Union-represented graduate and teaching assistants at SUNY campuses across the state will have their fees reduced after the New York State Legislature voted to include $3 million of funding for fee mitigation in the 2024 state budget.
SUNY is working with individual schools like UB "to use the funding to mitigate graduate-student fees," a UB spokesperson said.
The change affects hundreds of union-represented graduate assistants (GAs) and teaching assistants (TAs) at UB and could eventually eliminate their fees, according to the Communications Workers of America (CWA), which represents SUNY graduate workers statewide. Fees at UB total $1,539 per semester for most graduate students.
“These workers have suffered dire financial challenges that are greatly exacerbated by the imposition of onerous fees. A substantial portion of graduate student income that would normally go towards paying rent, buying groceries, or making car payments must be returned to their employer in the form of fees,” CWA vice president Dennis Trainor said in a statement. “We are very happy that this budget finally corrects this wrong.”
UB administrators had previously eliminated fees for most graduate workers, but not for non-doctoral graduate workers or graduate students working outside of their academic department. That meant that about one-third of UB’s 1,100 union-represented graduate workers were still paying fees, according to Lawrence Mullen, the 2022-23 business agent for the Graduate Student Employees Union (GSEU), which represents UB’s graduate workers.
The fees are particularly burdensome in the fall semester, Mullen says, because graduate workers don’t get paid until mid-September but are expected to pay their fees in August. Many, Mullen among them, have gone into credit card debt or taken out additional loans to pay the fees.
“I have had people say that it is borderline life-changing to not have to pay a quarter of your salary back to your employer, if you’re making [a] $12,000 [stipend]. This really sets people up to be able to succeed and be able to focus more on the semester starting,” Mullen said. “This is really substantial to the people who have been excluded from all of the previous fee wins and stipends.”
The fee mitigation funding was a long time coming, Mullen says. The GSEU and its counterparts at other SUNY campuses have been pushing for the elimination of graduate workers’ fees since 2019. Much of that early lobbying in Albany consisted of explaining to state legislators that graduate workers are frequently the instructor of record and do much more than just helping tenured faculty grade papers.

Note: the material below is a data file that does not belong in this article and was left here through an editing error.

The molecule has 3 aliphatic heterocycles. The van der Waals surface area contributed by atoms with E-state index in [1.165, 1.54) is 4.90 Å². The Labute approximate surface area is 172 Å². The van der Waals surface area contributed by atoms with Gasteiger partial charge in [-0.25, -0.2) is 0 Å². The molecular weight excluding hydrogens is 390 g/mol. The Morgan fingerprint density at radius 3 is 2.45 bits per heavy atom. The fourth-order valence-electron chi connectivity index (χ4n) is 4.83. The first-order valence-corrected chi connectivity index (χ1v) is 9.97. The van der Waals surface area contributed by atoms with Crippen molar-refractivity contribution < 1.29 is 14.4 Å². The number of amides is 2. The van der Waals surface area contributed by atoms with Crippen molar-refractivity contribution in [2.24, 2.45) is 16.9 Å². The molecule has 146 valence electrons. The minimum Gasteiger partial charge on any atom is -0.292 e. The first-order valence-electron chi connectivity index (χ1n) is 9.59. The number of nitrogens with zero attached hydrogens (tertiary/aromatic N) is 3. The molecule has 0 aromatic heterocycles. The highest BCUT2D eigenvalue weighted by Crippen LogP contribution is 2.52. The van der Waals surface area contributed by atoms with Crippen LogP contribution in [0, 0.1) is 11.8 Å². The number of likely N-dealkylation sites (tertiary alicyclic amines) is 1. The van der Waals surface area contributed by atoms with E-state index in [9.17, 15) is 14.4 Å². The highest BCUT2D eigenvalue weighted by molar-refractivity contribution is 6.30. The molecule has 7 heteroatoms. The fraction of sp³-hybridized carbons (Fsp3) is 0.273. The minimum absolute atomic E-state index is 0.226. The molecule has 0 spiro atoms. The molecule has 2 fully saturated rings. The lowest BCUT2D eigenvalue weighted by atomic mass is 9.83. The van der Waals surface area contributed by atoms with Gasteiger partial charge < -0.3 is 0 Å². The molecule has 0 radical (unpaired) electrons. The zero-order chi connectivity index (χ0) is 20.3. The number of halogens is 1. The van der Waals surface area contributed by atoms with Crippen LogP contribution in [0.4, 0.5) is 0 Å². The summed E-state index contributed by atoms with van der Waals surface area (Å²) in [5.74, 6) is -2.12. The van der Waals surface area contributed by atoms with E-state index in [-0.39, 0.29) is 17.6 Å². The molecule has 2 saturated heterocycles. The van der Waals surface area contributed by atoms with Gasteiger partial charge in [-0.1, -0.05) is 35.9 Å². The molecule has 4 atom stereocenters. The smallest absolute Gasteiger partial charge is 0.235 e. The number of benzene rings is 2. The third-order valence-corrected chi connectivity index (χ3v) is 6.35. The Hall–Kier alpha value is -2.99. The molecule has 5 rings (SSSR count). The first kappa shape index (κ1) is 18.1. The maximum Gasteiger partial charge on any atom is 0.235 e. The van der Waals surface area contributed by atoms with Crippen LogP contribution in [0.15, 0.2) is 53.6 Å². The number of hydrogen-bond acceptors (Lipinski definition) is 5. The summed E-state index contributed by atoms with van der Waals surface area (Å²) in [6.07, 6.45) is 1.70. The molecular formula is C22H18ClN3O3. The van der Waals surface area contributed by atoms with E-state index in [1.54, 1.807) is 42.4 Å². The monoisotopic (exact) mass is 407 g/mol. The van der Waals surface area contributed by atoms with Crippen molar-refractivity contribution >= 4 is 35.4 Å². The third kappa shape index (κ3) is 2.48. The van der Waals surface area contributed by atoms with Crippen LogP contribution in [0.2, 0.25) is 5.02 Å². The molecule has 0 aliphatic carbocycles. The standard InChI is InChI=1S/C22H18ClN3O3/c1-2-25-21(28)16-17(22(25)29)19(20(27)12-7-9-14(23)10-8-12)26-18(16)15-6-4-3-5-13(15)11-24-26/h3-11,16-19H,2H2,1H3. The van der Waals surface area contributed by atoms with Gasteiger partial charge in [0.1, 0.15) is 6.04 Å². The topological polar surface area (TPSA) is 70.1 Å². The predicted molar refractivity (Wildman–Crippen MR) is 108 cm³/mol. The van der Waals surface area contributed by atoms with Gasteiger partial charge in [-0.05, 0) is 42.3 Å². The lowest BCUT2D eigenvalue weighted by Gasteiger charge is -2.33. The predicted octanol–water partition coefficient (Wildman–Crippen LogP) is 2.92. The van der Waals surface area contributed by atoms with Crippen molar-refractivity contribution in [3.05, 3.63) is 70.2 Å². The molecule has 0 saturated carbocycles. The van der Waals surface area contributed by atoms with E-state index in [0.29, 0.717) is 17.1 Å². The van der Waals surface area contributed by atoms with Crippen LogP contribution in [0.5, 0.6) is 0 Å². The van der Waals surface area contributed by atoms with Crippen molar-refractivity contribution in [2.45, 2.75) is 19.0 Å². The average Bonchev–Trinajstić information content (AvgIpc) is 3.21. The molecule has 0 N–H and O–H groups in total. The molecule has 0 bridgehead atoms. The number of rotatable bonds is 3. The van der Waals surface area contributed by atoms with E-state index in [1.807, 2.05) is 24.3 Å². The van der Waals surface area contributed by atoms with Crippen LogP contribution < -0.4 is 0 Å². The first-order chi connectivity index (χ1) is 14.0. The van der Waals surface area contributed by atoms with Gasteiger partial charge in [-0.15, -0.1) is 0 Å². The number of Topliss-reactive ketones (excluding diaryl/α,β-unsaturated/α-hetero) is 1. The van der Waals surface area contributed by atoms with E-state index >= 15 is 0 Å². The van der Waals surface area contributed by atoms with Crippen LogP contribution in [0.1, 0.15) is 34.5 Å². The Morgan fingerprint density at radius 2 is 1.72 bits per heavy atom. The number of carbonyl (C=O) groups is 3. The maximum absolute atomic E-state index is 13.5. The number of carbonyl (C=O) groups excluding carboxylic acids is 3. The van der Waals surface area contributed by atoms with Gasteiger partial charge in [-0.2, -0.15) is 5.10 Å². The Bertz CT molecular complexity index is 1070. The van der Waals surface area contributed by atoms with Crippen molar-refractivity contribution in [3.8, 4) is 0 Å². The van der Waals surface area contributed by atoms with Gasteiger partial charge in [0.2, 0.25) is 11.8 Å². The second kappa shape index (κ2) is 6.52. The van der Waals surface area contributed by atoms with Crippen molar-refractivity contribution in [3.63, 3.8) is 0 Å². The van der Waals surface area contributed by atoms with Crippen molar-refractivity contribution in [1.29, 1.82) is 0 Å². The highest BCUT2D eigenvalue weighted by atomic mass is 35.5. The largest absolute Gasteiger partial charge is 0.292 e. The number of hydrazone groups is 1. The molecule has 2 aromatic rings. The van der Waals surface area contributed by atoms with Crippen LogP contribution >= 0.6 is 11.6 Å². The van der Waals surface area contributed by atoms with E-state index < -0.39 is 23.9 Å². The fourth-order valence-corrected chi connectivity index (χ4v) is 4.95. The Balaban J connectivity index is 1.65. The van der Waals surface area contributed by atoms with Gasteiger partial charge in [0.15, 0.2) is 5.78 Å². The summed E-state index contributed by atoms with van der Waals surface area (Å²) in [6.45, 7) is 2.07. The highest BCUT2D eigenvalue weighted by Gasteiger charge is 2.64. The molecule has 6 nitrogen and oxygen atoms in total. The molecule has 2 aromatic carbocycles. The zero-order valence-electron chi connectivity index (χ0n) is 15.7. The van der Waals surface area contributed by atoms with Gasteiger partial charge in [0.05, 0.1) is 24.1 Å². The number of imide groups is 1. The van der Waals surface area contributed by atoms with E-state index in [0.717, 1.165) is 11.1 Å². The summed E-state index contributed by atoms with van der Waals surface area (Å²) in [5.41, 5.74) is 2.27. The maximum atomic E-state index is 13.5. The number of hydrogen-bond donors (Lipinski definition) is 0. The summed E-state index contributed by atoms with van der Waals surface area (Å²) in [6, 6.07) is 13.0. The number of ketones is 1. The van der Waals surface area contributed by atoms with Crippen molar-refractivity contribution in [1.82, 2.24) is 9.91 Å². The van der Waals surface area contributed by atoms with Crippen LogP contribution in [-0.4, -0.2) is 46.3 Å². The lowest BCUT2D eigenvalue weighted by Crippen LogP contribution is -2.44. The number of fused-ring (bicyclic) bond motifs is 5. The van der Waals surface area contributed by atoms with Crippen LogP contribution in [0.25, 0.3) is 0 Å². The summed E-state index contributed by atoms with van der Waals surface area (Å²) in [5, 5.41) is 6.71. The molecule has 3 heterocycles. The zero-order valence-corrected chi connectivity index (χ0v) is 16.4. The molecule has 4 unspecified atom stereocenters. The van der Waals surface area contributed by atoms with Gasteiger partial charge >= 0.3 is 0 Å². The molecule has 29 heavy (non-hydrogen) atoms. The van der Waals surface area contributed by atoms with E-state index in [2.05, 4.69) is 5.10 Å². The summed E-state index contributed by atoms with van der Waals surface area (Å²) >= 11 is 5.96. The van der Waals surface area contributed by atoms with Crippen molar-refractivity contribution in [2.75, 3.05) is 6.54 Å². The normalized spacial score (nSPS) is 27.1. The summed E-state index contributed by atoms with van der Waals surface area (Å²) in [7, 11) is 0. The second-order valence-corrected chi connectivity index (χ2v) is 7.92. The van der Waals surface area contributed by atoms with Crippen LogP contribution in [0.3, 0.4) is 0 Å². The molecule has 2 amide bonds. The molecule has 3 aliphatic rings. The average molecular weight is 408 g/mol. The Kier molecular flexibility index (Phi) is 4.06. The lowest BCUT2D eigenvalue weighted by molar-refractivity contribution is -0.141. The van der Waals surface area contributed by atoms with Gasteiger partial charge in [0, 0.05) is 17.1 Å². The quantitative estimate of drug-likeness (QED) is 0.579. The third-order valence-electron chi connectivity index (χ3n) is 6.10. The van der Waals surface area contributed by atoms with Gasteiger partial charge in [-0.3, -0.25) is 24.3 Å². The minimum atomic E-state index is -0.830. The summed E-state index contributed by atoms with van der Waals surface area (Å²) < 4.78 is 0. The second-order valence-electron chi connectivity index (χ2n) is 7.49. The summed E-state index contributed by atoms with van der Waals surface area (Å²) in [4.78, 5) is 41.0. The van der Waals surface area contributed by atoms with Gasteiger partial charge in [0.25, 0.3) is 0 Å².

Graduate workers made good progress before the pandemic, but state budget shortfalls in the wake of COVID-19 made the prospect of approving additional spending impossible. Nevertheless, they continued lobbying the state legislature throughout the pandemic and had laid the groundwork for the bill’s passage by the time budget freezes expired.
Mullen also says that fee mitigation efforts at the campus level at UB, Binghamton University and Stony Brook University served as a “catalyst” for the state-level action.
“It no longer was something that we were asking for just through kind of a state legislature item or something, but it was something that we were actively fighting for on campuses and winning,” Mullen said. “I think that really demonstrated to people that this was something that we were going to keep pursuing because it mattered deeply to our members.”
The fee elimination comes at a particularly convenient time for the GSEU, which is entering contract negotiations with UB. Mullen says the GSEU was originally going to push for more fee elimination, but they simply “don’t have to do that anymore.”
“It sets us up really well to be able to use a lot of our ability to leverage past wins toward other things, like higher stipends, because we won’t have to be focused on fees,” Mullen said. “That’s already taken care of.”
CORRECTION: This story has been updated to more accurately describe how the fees will be used to mitigate graduate workers' fees.
Grant Ashley is the editor in chief and can be reached at firstname.lastname@example.org
Grant Ashley is the editor in chief of The Spectrum. He's also reported for WBFO, WIVB and The Buffalo News. He enjoys taking long bike rides, baking with his parents’ ingredients and recreating Bob Ross paintings in crayon. He can be found on the platform formerly known as Twitter at @Grantrashley.